HomePlug Powerline Alliance efforts for HomePlug BPL, a to-the-home specification that standardizes the technology used for delivering Internet access to homes through Broadband Powerline (BPL) access, and HomePlug Command and Control, which enables advanced, whole-house control of lighting, appliances, climate control, security and other devices. HomePlug 1.0 is the specification for a technology that connects devices to each other through the power lines in a home. HomePlug-certified products connect PCs and other devices that use Ethernet, USB and 802.11 "Wi-Fi" technologies to the power line via a HomePlug "bridge" or "adapter". The HomePlug alliance validated its HomePlug 1.0 powerline networking technology through an extensive field trial of 500 homes throughout North America. HomePlug 1.0 promises to give around 10 Mbps data rate (about 8.2 Mbps real maximu), whole-house coverage, robustness and ease of implementation. HomePlug 1.0 products overcome power line noise and channel quality challenges by using an adaptive approach that uses robust transmission technique combined with sophisticated forward error correction (FEC), error detection, data interleaving, and automatic repeat request (ARQ). The OFDM used by HomePlug is specially tailored for powerline environments. It uses 84 equally spaced subcarriers in the frequency band between 4.5MHz and 21MHz. Cyclic prefix and differential modulation techniques (DBPSK, DQPSK) are used to completely eliminate the need for any equalization. Impulsive noise events are overcome by means of forward error correction and data interleaving. HomePlug payload uses a concatenation of Viterbi and Reed-Solomon FEC. Sensitive frame control data is encoded using turbo product codes. HomePlug AV is the next generation of powerline technology. HomePlug AV will use frequencies in the range of 2 to 28 MHz. HomePlug AV uses an OFDM PHY with advanced FEC, channel estimation and adaptation. HomePlug BPL is the Alliance's specification for to-the-home powerline communications technologies.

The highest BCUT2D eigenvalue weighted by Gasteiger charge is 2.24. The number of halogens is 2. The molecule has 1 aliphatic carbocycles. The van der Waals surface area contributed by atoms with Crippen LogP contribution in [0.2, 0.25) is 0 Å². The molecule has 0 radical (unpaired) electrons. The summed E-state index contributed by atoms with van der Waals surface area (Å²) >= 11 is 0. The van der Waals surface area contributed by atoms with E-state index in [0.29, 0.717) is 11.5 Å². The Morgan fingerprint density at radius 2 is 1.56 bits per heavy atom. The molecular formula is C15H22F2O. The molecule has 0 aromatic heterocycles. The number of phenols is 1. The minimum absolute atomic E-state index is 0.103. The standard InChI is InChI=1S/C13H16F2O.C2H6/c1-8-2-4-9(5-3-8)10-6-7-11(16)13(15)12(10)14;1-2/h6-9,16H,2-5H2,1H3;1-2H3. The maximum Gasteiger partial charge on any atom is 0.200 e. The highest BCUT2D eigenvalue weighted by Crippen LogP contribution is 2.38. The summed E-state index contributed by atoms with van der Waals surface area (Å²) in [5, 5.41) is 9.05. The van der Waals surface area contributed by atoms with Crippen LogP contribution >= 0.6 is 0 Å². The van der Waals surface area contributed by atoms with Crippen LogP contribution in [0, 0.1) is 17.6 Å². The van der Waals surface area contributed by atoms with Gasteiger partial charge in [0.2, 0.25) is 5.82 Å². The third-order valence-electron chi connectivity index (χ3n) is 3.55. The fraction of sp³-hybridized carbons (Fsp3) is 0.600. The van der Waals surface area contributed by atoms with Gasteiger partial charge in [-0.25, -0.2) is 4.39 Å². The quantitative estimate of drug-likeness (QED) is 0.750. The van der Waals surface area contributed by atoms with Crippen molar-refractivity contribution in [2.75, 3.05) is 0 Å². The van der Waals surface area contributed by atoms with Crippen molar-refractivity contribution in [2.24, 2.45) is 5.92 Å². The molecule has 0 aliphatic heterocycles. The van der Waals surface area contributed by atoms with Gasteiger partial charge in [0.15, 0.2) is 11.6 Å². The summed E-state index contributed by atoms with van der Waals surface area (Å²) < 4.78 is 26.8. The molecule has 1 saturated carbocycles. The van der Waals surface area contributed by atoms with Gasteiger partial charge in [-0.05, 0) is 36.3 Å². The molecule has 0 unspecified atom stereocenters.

Three different techniques have been traditionally used for mains power line communications.

    • With a PLL (Phase Looked Loop), the transmission could be performed with Amplitude Shift Keying, Frequency Shift Keying or Phase Shift keying. This is a well known technology that is inexpensive, but it's performance is limited. In short, the two best options from those modulations are frequency shift keying (FSK) and phase shift keying (PSK).
    • A second technique is based upon Spread Spectrum with a correlator. Here a transmitted signal occupies a bandwidth considerably bigger than the minimum necessary to send the information so it has to be spread and modulated. The receiver has to know the transmitted pattern and the signal is sampled regularly. In practical applications the bandwidth available is a threshold because of the Cenelec regulations. Low bandwidth increases susceptibility to signal distortion so it needs correction (TV-sets are a very common source of distortion).
    • The third technique incorporates a DSP working in a narrow band and using dual carrier frequency operation mode with impulse noise cancellation and an adaptive distortion correction mechanism.

    A unique challenge of power line carrier communication systems is the method used to couple the communications signal onto the power network. In the receive direction we wish this coupling network to possess strong band-reject properties, blocking the mains power (230V 50 Hz or 110V 60 Hz) signal, but passing the high-frequency communications signal unattenuated. In the transmit direction we wish the coupling network to have wide-pass properties, passing the transmitted signal unattenuated. For low attenuation we wish the coupling network to be approximately impedance-matched to the power line. The general approach is to use a coupling transformer to isolate the mains system from the communications system. In many systems the coupling transformer is combined with a capacitor and resitor network to get a "tank circuit" of suitable frequency response.

    Powerline communication technology, which is the ability to transfer data overstandard AC wiring, has existed for many years. However, the technology has not yet been widely adopted for data networking in homes and small businesses due to high cost, low speed, low functionality, and other barriers. The currently commercially available PLC communication systems are typically low capacity, relatively simple systems designed primarily for home automation. The most popular low speed PLC communication systems are:

    • CEBus, or Consumer Electronics Bus has a PLC communications option in the standard. A binary digit in CEBus is represented by how long a tone is applied to the channel. CEBus uses a language of object oriented such as volume up/down, and so on. It is a commercially owned protocol.
    • X-10 is the most often used in terms of sheer popularity. X-10 is the de-facto world standard for home automation, mainly used in USA. Originally proposed in 1978, X-10 is a standard that provides certain specifications of how a device should place a signal onto the power line. Using the zero crossing point of the mains carrier for synchronisation, the presence of a 120 kHz signal burst at the zero crossing indicates the transmission of a binary one, whilst the absence of the 120 kHZ signal indicates a binary zero transmission. X-10 contains a detailed addressing scheme, to prevent device clash. The X-10 system is designed only for one way communications in mind (central controller commands different devices around house) and it is very slow, although adequate for simple home automation tasks.